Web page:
By in Food

Real Cooks Cook with Cast Iron

Back in the day when I learned to cook, everybody had cast iron in his or her kitchens, Teflon coated, non-stick cookware wasn’t even on the distant horizon, DuPont fortuitously discovered Polytetrafluoroethylene (PTFE), that’s Teflon to all you non chemist reading this, in 1938, but it wasn’t used on cookware until the early 1950s. Teflon coated cookware came about when French engineer Marc Gregoire, who used the coating on his fishing lures, was urged by his wife to apply it to her pots and pans, the first commercially produced Teflon coated pan was marketed in the United States in 1961. Today everyone has Teflon coated pots and pans in their kitchens and use it on a regular basis and that’s all good if you are willing to sacrifice taste for ease of cleanup, I, for one am not, so I still cook with cast iron, just as the pros do.

Why do professional cooks cook with cast iron?’s all about a little thing called thermal mass, for those of you who must know, thermal mass is equivalent to thermal capacitance or heat capacity, the ability of a body to store thermal energy. In layman’s language, thermal mass is a measure of a material’s ability to store heat energy and the heavy cast iron used in cookware has a thermal mass many times that of the lighter metals used in Teflon coated cookware, get a cast iron skillet hot and it will stay hot even after you drop a cold steak on it. Teflon on the other hand actually has a very high heat resistance index, which hinders the transmission of heat from the stove’s burner to the food being cooked.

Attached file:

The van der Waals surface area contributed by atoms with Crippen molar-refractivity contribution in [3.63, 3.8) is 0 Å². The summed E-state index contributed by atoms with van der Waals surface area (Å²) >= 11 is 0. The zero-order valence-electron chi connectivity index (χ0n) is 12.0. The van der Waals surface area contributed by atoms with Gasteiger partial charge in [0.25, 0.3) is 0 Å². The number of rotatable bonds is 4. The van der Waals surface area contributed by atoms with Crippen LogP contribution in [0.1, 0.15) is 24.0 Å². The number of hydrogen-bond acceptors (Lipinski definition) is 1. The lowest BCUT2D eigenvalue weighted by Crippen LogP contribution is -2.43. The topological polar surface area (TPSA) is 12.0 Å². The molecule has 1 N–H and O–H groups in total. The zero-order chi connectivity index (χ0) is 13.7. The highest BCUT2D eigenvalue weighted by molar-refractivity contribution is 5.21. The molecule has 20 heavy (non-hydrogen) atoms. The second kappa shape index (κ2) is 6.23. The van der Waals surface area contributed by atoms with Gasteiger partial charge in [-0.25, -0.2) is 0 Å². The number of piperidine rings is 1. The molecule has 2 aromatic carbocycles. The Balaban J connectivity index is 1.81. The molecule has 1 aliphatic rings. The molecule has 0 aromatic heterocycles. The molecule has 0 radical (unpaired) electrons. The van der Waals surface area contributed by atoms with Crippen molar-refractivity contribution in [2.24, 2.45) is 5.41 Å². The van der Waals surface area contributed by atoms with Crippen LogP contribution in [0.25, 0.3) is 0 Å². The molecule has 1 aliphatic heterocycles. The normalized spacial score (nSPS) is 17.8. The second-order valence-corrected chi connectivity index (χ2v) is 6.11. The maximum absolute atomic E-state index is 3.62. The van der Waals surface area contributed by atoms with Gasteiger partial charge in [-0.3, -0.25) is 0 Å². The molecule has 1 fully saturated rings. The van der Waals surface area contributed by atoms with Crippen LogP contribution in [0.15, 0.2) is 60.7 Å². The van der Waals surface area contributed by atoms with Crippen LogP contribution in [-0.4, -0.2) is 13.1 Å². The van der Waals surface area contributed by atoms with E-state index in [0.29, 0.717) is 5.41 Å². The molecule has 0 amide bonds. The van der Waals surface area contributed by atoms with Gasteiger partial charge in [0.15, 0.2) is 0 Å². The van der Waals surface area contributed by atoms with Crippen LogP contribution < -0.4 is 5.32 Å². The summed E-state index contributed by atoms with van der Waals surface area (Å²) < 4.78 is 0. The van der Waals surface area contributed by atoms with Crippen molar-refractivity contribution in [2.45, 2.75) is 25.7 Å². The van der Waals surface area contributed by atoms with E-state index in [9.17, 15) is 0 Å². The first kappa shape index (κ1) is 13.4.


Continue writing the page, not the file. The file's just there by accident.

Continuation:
Modern cast iron cookware

Back in the day we had to “Season” our own cast iron pots and pans, today cast iron pots and pans come already seasoned. “Seasoning” was/is a process where a thin layer vegetable oil is applied to the cast iron and, after allowing it to set upside down on paper for an hour, it’s polymerized by baking in an oven preheated 350 degrees Fahrenheit for 30 minutes; this makes the pot or pan stick resistant.

Caring for cast iron cookware

Quality cast iron cookware, with proper care, will hold its seasoning for many years, unlike other utensils, cast iron pots and pans should not be cleaned in a dishwasher or by hand using a dish detergent because both will damage the seasoning. Clean cast iron pots and pans in hot water using a stiff brush if needed, as a rule all you have to use is a soft sponge, if they are really dirty, you can clean them by scrubbing them with salt and a sponge. Use a paper towel to dry them, once dried, spray them with a lite coating of cooking spray, or wipe on a thin layer of cooking oil before storing them away.

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MegL wrote on January 7, 2015, 3:26 PM

yes, the pots you use can make a real difference to the food.

wolfgirl569 wrote on January 7, 2015, 3:44 PM

I always use cast iron except for a couple of pots that I have for boiling stuff like macaroni. I agree the flavor is a lot better from the cast iron.

littleblacwolf10 wrote on January 7, 2015, 4:48 PM

I still use my great-grandmothers old cast iron pan. It's great for cornbread and for frying things like chicken. My pan has a lot of history and has been cooking for from before I was born.

JeanC wrote on January 7, 2015, 5:04 PM

I love my cast iron skillet. I do need to get another couple that are bigger. I do need to rescue the cast iron griddle I had on the grill outside. It got into the weather and is in desperate need of loving. I have a cast iron dutch oven I thought I had killed (left it on a low burner overnight by accident and thought I'd melted it). Just caused the oils to seep out and glass for a while. Was able to clean that out , re-season and voila! Good as it used to be.

j2jworkz wrote on January 7, 2015, 5:45 PM

I agree, cast iron makes a difference. Now I wish I could own a larger skillet, but unfortunately, too heavy too lift!